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Mice/Common House Mouse Orphan-concern


I am hoping you'll be able to advise me on my rescue friend, Milton. I rescued him on 04/15 a few hours after his parents/family was killed and nest destroyed. He had little to no fur, closed eyes, and flat ears. I started my research right away(I have watched all Creek Valley critter videos) and have had him now on diluted kitten formula since last Friday. At first, he would squeak and seemed relatively healthy and active, however these past 2 days he has been lethargic and seems to be losing weight, though he has grown in length. He has been pooping and peeing regularly and with solid results. I switched him tonight back to pedialyte because I'm concerned about bloat and dehydration. Is there any signs or indications that I should be concerned about and know to look for?

Hi Amber,

Is he still receiving formula with the pedialyte?  I wasn't sure if you meant you switched him to just pedialyte, or formula prepared with pedialyte, sorry!  He does need the formula in order to put on weight.

He should be gaining in weight every single day.  Do you have a food scale to weigh him on in grams?  Tracking his weight twice a day before a feeding is the best way to make sure he is gaining, and not losing.  It may be that he is not eating frequently enough, or perhaps that he isn't eating enough per meal.  You could also try slowly increasing the concentration of the formula (though keeping it to a drinkable consistency, obviously).  Illness is always a possibility, but it's hard to guess without more targeted symptoms.  If he urinates before or after every meal, has normal poops, and isn't bloated or uncomfortable, I wouldn't worry all that much about dehydration - just about making sure he's getting adequate nutrition.  How often and how much is he eating?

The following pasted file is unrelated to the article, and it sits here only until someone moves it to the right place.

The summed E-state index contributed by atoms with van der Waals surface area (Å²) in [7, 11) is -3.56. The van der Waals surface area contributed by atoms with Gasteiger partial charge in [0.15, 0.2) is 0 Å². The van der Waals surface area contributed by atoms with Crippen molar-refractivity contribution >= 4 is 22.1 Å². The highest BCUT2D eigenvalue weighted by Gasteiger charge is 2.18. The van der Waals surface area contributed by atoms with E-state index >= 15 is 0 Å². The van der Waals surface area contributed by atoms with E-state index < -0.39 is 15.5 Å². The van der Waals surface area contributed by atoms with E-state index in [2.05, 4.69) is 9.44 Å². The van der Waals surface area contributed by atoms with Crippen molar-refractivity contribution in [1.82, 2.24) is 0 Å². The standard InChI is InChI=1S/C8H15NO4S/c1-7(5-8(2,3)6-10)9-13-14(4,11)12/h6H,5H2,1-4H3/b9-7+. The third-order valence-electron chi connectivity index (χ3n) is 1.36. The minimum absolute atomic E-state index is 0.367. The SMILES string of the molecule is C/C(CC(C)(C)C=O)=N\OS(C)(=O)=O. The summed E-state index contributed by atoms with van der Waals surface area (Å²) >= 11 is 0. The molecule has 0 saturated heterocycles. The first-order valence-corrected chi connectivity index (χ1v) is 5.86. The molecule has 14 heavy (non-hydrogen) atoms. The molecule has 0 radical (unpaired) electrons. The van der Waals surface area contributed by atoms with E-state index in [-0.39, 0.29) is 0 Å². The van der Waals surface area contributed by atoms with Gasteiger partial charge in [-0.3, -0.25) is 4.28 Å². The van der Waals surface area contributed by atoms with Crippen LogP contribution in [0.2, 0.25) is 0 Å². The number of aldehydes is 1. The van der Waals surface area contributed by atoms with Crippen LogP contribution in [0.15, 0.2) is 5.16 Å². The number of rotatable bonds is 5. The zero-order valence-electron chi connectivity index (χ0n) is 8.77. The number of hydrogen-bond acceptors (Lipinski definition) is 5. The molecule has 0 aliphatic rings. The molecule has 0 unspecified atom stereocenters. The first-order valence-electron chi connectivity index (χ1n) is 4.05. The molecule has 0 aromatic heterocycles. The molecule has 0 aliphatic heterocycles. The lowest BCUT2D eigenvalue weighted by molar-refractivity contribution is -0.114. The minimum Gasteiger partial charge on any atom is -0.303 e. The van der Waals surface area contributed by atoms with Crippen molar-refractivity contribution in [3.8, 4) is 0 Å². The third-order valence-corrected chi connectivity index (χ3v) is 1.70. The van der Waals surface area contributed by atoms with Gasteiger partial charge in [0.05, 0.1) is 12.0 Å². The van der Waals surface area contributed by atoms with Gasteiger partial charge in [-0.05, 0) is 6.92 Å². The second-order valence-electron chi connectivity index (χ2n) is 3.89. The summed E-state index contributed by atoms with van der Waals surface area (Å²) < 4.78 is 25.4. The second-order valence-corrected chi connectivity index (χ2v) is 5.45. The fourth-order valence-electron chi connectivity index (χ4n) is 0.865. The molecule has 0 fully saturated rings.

Is his bedding warm/heat source not too hot or too cool?  Are there any drafts around his enclosure?  Have his eyes opened up yet?  Does he cry after or in between meals?  Honestly, the biggest things to watch are the ones you already are - normal poop, urination with each meal, activity levels, and most importantly, weight gain.  

Do you have a veterinarian who has experience with mice, or someone in your area who is experienced in raising orphaned rodents?  Finding someone to take a closer look at him, your set up, your feeding schedule, etc. can go a lot further than I can.

Best of luck, and please let me know how else I can help.


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I can answer questions regarding mice as pets, mouse behavior, color and coat genetics, breeding techniques, and general health questions. I can help with caging and setup, nutrition, social issues, and what to do in most mouse emergencies (such as unplanned litters, injuries, fighting, etc.). I can also assist with questions pertaining to orphaned mouse pups, weaning litters, and questions of mating and birthing. I cannot answer questions about exotic or wild varieties of mice such as spiny or pygmy mice. *****FOR EMERGENCIES, anything requiring immediate medical intervention, PLEASE take your mouse to a professional veterinarian or wildlife rehabilitator who works with mice as soon as possible! IMPORTANT RESOURCES: Raising Orphaned Mice: Orphaned Mice Videos: Natasha's Your First Mouse: General Mouse Help: Mouse Info and Exotic Breeds:


I have enjoyed the companionship of mice nonstop since 2004, and spent a year caring for them in a lab where I learned a great deal about their breeding, social needs, and health. I spent a few years breeding them, specifically working with albinos, marked mice, angora mice, and satins. My education never stopped - I am learning something new every day from current and well-established research thanks to the wonderful folks at the Jackson Laboratory, as well as from my wonderful mousey friends online. I also love learning from my terrific questioners here on AllExperts - you folks keep my passion for these amazing animals alive and well!

East Coast Mouse Association - expired, American Fancy Rat and Mouse Association - expired

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